Navigation

Restore a Sharded Cluster

Note

The following procedure applies to 4.0 sharded clusters. For earlier versions of MongoDB, refer to the corresponding version of the MongoDB Manual.

This procedure restores a sharded cluster from an existing backup, such as LVM snapshots or database dumps. The source and target sharded cluster must have the same number of shards. For complete documentation on sharded cluster backups, see Back Up a Sharded Cluster with Database Dumps and Back Up a Sharded Cluster with File System Snapshots.

MongoDB Cloud Backups

MongoDB Cloud Services provides built-in backup and restoration features for automatically restore sharded cluster backups.

For more information, see MongoDB Atlas, MongoDB Cloud Manager, and MongoDB Ops Manager.

A. (Optional) Review Replica Set Configurations

This procedure initiates a new replica set for the Config Server Replica Set (CSRS) and each shard replica set using the default configuration. To use a different replica set configuration for your restored CSRS and shards, you must reconfigure the replica set(s).

If your source cluster is healthy and accessible, connect a mongo shell to the primary replica set member in each replica set and run rs.conf() to view the replica configuration document.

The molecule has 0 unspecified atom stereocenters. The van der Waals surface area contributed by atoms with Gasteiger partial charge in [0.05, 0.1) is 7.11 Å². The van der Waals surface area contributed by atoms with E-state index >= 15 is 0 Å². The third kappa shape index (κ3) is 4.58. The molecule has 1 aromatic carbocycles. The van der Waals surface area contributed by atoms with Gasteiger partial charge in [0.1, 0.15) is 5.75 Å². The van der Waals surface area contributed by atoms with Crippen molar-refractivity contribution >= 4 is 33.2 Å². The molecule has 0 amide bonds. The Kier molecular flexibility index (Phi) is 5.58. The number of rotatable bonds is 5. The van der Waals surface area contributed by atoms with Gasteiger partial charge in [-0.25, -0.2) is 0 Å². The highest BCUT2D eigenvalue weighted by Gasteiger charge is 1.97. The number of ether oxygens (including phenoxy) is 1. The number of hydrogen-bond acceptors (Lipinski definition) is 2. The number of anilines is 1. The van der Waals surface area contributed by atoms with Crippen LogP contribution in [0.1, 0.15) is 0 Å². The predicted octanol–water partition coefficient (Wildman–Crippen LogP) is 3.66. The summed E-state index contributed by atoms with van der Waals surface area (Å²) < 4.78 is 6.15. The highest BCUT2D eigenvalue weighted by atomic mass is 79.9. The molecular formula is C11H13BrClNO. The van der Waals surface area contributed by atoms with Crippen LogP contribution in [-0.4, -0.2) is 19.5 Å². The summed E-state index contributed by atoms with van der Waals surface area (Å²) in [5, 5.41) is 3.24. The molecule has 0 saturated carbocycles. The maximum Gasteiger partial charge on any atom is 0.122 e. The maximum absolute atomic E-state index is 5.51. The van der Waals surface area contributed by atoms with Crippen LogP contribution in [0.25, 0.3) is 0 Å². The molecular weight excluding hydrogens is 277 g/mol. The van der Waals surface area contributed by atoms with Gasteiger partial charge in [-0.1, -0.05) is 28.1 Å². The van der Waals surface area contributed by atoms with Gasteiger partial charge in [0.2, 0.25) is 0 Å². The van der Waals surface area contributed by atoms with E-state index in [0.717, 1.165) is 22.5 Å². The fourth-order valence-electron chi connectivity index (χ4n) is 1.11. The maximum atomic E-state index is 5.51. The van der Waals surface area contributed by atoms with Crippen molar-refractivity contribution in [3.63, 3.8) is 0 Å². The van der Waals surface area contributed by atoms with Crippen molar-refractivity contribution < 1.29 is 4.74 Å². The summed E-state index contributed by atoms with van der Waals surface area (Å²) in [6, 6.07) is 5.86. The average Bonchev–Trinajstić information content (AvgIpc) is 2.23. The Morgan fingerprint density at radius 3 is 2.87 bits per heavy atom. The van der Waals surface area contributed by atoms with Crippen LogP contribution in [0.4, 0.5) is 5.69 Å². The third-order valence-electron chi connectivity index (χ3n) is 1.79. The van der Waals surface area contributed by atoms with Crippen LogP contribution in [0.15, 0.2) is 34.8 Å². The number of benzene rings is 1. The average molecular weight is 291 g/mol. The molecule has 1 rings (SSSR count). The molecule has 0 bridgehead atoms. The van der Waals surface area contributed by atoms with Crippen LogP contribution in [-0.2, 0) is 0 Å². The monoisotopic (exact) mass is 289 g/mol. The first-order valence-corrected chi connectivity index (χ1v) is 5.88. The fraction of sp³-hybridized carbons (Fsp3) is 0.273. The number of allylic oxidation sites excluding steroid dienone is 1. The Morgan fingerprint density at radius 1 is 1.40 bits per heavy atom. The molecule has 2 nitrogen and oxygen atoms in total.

If you cannot access one or more components of the source sharded cluster, please reference any existing internal documentation to reconstruct the configuration requirements for each shard replica set and the config server replica set.

B. Prepare the Target Host for Restoration

Storage Space Requirements
Ensure the target host hardware has sufficient open storage space for the restored data. If the target host contains existing sharded cluster data that you want to keep, ensure that you have enough storage space for both the existing data and the restored data.
LVM Requirements
For LVM snapshots, you must have at least one LVM managed volume group and an a logical volume with enough free space for the extracted snapshot data.
MongoDB Version Requirements

Ensure the target host and source host have the MongoDB Server version. To check the version of MongoDB available on a host machine, run mongod --version from the terminal or shell.

For complete documentation on installation, see Install MongoDB.

Shut Down Running MongoDB Processes

If restoring to an existing cluster, shut down the mongod or mongos process on the target host.

For hosts running mongos, connect a mongo shell to the mongos and run db.shutdownServer() from the admin database:

use admin
db.shutdownServer()

For hosts running a mongod, connect a mongo shell to the mongod and run db.isMaster():

  • If ismaster is false, the mongod is a secondary member of a replica set. You can shut it down by running db.shutdownServer() from the admin database.